Where to buy jeans that fit in London
Expert advice to take the pain out of shopping for new jeans, plus the new season styles editors love
And yet, denim is an integral part of a modern woman's wardrobe. In fact, most of us now have a wardrobe of jeans, with old faithful skinnies, more fashion-forward straight legs and even denim that can be worn to work in heavy rotation. So how do you stock up on new jeans without crying in the changing room?
'I do think a brave attitude and a couple of hours spent somewhere that holds multiple brands will be the most fruitful,' says Amy Bannerman fashion director of Cosmopolitan and founder of the @Jeanius. 'I love Atika in east London for vintage jeans as they have a major selection. I also like going to the Denim Studio at Selfridges or Trilogy in west London so I can try on loads of different brands at once. The staff are also super knowledgeable so you can make sure you’re getting exactly what you need.'
Atelier Notify at Selfridges London
On a recent trip to Selfridges, I walked the Denim Studio floor with Lucy who works in the denim Fit Studio offering advice to customers across all the brands carried (this service is complimentary, you just need to make an appointment). After I'd briefed her on the shapes, washes and length I was looking for, the range of sizes I usually wear and some favourite brands, we were off picking up styles from Paige, AG, Frame and Rag & Bone. Thanks to her expert knowledge and the advice of sales assistants on each section, I found out how true to size each style was or whether a denim's stretch properties would affect the size I needed, meaning I didn't waste time in the changing room or feel like a sausage trying to squeeze into its skin.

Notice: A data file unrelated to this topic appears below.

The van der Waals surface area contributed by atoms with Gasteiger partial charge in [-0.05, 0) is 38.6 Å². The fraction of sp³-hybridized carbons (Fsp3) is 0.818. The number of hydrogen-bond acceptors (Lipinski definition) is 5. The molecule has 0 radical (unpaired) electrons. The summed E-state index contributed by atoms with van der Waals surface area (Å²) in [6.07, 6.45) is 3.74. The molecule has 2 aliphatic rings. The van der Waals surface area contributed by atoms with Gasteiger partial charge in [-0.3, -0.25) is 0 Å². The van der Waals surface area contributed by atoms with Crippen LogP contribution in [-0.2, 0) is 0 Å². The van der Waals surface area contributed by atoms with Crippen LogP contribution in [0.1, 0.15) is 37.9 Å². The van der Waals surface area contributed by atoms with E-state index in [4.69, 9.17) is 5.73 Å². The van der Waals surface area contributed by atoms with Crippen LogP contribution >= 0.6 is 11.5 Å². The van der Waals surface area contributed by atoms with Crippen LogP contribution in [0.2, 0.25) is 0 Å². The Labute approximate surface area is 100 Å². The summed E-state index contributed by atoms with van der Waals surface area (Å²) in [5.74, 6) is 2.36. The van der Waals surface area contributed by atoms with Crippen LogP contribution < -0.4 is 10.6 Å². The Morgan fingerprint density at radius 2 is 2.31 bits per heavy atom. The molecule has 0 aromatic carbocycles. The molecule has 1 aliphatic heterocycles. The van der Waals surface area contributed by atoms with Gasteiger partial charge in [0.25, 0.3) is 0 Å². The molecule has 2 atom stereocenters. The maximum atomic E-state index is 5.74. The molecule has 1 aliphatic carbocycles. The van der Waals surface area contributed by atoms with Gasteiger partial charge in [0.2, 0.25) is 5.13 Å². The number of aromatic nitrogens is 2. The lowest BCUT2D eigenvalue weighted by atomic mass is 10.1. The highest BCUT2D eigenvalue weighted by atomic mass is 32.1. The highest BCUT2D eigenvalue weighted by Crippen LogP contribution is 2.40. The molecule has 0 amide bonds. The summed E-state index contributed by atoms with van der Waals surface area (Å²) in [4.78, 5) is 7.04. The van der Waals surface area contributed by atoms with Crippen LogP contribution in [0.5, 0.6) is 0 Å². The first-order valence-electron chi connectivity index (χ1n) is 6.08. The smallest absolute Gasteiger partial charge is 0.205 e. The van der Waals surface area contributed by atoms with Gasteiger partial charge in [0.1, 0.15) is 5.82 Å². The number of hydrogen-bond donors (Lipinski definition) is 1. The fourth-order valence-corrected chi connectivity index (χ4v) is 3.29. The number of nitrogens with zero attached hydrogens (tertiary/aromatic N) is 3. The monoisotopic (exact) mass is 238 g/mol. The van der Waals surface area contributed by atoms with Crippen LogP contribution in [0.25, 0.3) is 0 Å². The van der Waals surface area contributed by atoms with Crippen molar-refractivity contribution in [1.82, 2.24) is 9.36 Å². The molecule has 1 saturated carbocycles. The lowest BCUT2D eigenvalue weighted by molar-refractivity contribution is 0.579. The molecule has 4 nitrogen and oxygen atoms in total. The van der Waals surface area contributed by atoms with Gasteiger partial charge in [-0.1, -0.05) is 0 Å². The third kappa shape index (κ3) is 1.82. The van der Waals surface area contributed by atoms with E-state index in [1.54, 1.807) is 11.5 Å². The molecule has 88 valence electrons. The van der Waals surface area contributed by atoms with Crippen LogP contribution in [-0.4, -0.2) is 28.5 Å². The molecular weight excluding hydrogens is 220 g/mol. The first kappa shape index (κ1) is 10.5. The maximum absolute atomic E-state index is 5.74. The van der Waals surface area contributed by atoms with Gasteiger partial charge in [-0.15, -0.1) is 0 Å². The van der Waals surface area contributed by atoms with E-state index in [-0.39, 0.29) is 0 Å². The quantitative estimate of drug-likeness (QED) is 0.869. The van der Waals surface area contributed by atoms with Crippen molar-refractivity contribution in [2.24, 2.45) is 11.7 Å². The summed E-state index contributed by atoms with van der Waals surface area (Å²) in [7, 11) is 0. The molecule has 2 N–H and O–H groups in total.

Most women's clothing sizes vary from brand to brand, but with jeans the issue is further exacerbated by the amount of choice that is now on offer thanks to an ever-increasing choice of shapes, fits, rises, fabrics and fly options. Even if you already own jeans you love from a certain brand, it really does pay to get advice on how true to size a certain pair is, as well as how they'll wash and wear.
'I have some black Frame skinny jeans which I have worn to death and they’ve never bagged or sagged in any place,' says Amy. 'I also find non-stretch is good for holding its shape – because if you get the right fit, then they hold everything in the right place and while the denim will give slightly and soften up, it is pretty much going to stay the same as when you bought it, fit wise. My Citizen’s of Humanity Estelle and Liya are like this – they’re like my most reliable friends, consistent and look great with literally everything. The waist doesn’t dig in at all and the zip kind of pushes everything flat so they give a great silhouette if you have something shorter or tucked in.'
Citizens of Humanity Liya High Rise Faded Boyfriend Jeans, buy here for £300
On the subject of stomachs, it's wise to avoid shopping for jeans around your period, as it's just not going to be a particularly comfortable or enjoyable experience and, worse, could lead to a pair that doesn't fit properly for most of the month. If you want a style that's a bit more comfortable for this time of the month, Amy advises to opt for more low-slung styles, or size up in order to wear your jeans lower on the hips: 'MiH's Phoebe are great for this kind of fit, or the Levi's Ribcage worn a few sizes up won't press anywhere and the denim is super soft.'